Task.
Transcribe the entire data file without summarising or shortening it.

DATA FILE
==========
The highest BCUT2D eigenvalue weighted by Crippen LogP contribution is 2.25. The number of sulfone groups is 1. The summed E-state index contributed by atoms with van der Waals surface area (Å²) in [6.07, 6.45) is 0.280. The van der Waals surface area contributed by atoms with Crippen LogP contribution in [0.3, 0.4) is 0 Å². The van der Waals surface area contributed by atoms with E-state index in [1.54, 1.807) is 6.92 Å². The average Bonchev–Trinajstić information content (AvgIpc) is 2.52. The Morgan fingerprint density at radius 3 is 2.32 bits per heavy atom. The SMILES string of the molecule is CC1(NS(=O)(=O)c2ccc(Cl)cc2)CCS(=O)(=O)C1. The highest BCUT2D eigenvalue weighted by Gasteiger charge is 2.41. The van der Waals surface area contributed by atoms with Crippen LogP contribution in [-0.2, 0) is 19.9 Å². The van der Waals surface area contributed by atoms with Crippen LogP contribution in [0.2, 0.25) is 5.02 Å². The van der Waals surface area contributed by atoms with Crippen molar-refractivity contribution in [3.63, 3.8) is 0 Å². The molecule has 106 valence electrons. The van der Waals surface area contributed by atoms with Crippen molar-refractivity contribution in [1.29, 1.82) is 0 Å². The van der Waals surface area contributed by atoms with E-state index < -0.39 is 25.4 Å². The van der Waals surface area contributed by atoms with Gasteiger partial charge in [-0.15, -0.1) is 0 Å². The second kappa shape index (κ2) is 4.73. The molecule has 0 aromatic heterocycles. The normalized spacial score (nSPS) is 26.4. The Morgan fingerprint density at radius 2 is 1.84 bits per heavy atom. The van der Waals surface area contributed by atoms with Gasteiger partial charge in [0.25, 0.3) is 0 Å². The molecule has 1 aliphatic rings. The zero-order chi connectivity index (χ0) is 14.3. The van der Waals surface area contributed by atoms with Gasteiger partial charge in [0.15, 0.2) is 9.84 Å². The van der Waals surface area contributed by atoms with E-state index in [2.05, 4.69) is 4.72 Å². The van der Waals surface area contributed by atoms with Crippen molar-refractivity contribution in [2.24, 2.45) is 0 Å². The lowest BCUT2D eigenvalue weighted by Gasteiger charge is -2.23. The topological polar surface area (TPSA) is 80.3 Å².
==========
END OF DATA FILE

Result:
The highest BCUT2D eigenvalue weighted by Crippen LogP contribution is 2.25. The number of sulfone groups is 1. The summed E-state index contributed by atoms with van der Waals surface area (Å²) in [6.07, 6.45) is 0.280. The van der Waals surface area contributed by atoms with Crippen LogP contribution in [0.3, 0.4) is 0 Å². The van der Waals surface area contributed by atoms with E-state index in [1.54, 1.807) is 6.92 Å². The average Bonchev–Trinajstić information content (AvgIpc) is 2.52. The Morgan fingerprint density at radius 3 is 2.32 bits per heavy atom. The SMILES string of the molecule is CC1(NS(=O)(=O)c2ccc(Cl)cc2)CCS(=O)(=O)C1. The highest BCUT2D eigenvalue weighted by Gasteiger charge is 2.41. The van der Waals surface area contributed by atoms with Crippen LogP contribution in [-0.2, 0) is 19.9 Å². The van der Waals surface area contributed by atoms with Crippen LogP contribution in [0.2, 0.25) is 5.02 Å². The van der Waals surface area contributed by atoms with Crippen molar-refractivity contribution in [3.63, 3.8) is 0 Å². The molecule has 106 valence electrons. The van der Waals surface area contributed by atoms with Crippen molar-refractivity contribution in [1.29, 1.82) is 0 Å². The van der Waals surface area contributed by atoms with E-state index < -0.39 is 25.4 Å². The van der Waals surface area contributed by atoms with Gasteiger partial charge in [-0.15, -0.1) is 0 Å². The second kappa shape index (κ2) is 4.73. The molecule has 0 aromatic heterocycles. The normalized spacial score (nSPS) is 26.4. The Morgan fingerprint density at radius 2 is 1.84 bits per heavy atom. The van der Waals surface area contributed by atoms with Gasteiger partial charge in [0.25, 0.3) is 0 Å². The molecule has 1 aliphatic rings. The zero-order chi connectivity index (χ0) is 14.3. The van der Waals surface area contributed by atoms with Gasteiger partial charge in [0.15, 0.2) is 9.84 Å². The van der Waals surface area contributed by atoms with E-state index in [2.05, 4.69) is 4.72 Å². The van der Waals surface area contributed by atoms with Crippen molar-refractivity contribution in [2.24, 2.45) is 0 Å². The lowest BCUT2D eigenvalue weighted by Gasteiger charge is -2.23. The topological polar surface area (TPSA) is 80.3 Å².